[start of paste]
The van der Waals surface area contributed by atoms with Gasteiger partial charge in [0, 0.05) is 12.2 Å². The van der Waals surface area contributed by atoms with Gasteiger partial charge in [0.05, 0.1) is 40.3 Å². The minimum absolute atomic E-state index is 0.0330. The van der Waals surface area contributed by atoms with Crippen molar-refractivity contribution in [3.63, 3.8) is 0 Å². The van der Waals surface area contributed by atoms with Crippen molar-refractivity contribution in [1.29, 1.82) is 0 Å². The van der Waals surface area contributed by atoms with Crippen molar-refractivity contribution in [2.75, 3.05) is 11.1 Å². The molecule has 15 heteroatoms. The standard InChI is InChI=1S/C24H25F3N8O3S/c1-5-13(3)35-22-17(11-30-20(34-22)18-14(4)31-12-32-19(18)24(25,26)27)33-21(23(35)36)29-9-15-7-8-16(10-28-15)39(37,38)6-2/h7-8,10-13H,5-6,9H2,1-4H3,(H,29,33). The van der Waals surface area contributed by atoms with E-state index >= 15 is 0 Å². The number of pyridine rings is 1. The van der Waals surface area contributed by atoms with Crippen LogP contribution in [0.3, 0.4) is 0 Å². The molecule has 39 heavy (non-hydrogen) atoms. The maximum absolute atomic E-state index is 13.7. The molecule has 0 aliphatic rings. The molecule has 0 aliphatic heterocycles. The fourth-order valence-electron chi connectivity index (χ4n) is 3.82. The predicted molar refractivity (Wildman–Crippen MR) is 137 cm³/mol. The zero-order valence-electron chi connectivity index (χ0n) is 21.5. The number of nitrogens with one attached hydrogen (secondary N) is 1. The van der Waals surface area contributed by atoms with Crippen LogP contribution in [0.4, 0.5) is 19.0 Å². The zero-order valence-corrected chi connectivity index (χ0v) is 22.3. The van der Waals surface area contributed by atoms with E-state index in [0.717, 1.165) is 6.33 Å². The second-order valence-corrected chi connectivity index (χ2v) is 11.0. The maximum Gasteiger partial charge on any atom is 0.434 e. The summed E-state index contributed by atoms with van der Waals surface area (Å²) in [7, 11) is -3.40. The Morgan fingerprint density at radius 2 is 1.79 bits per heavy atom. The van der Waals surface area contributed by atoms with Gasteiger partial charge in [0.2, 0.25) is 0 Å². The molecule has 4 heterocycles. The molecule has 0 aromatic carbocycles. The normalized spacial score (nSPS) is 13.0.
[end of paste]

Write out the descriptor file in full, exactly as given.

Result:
The van der Waals surface area contributed by atoms with Gasteiger partial charge in [0, 0.05) is 12.2 Å². The van der Waals surface area contributed by atoms with Gasteiger partial charge in [0.05, 0.1) is 40.3 Å². The minimum absolute atomic E-state index is 0.0330. The van der Waals surface area contributed by atoms with Crippen molar-refractivity contribution in [3.63, 3.8) is 0 Å². The van der Waals surface area contributed by atoms with Crippen molar-refractivity contribution in [1.29, 1.82) is 0 Å². The van der Waals surface area contributed by atoms with Crippen molar-refractivity contribution in [2.75, 3.05) is 11.1 Å². The molecule has 15 heteroatoms. The standard InChI is InChI=1S/C24H25F3N8O3S/c1-5-13(3)35-22-17(11-30-20(34-22)18-14(4)31-12-32-19(18)24(25,26)27)33-21(23(35)36)29-9-15-7-8-16(10-28-15)39(37,38)6-2/h7-8,10-13H,5-6,9H2,1-4H3,(H,29,33). The van der Waals surface area contributed by atoms with E-state index >= 15 is 0 Å². The number of pyridine rings is 1. The van der Waals surface area contributed by atoms with Crippen LogP contribution in [0.3, 0.4) is 0 Å². The molecule has 39 heavy (non-hydrogen) atoms. The maximum absolute atomic E-state index is 13.7. The molecule has 0 aliphatic rings. The molecule has 0 aliphatic heterocycles. The fourth-order valence-electron chi connectivity index (χ4n) is 3.82. The predicted molar refractivity (Wildman–Crippen MR) is 137 cm³/mol. The zero-order valence-electron chi connectivity index (χ0n) is 21.5. The number of nitrogens with one attached hydrogen (secondary N) is 1. The van der Waals surface area contributed by atoms with Crippen LogP contribution in [0.4, 0.5) is 19.0 Å². The zero-order valence-corrected chi connectivity index (χ0v) is 22.3. The van der Waals surface area contributed by atoms with E-state index in [0.717, 1.165) is 6.33 Å². The second-order valence-corrected chi connectivity index (χ2v) is 11.0. The maximum Gasteiger partial charge on any atom is 0.434 e. The summed E-state index contributed by atoms with van der Waals surface area (Å²) in [7, 11) is -3.40. The Morgan fingerprint density at radius 2 is 1.79 bits per heavy atom. The van der Waals surface area contributed by atoms with Gasteiger partial charge in [0.2, 0.25) is 0 Å². The molecule has 4 heterocycles. The molecule has 0 aromatic carbocycles. The normalized spacial score (nSPS) is 13.0.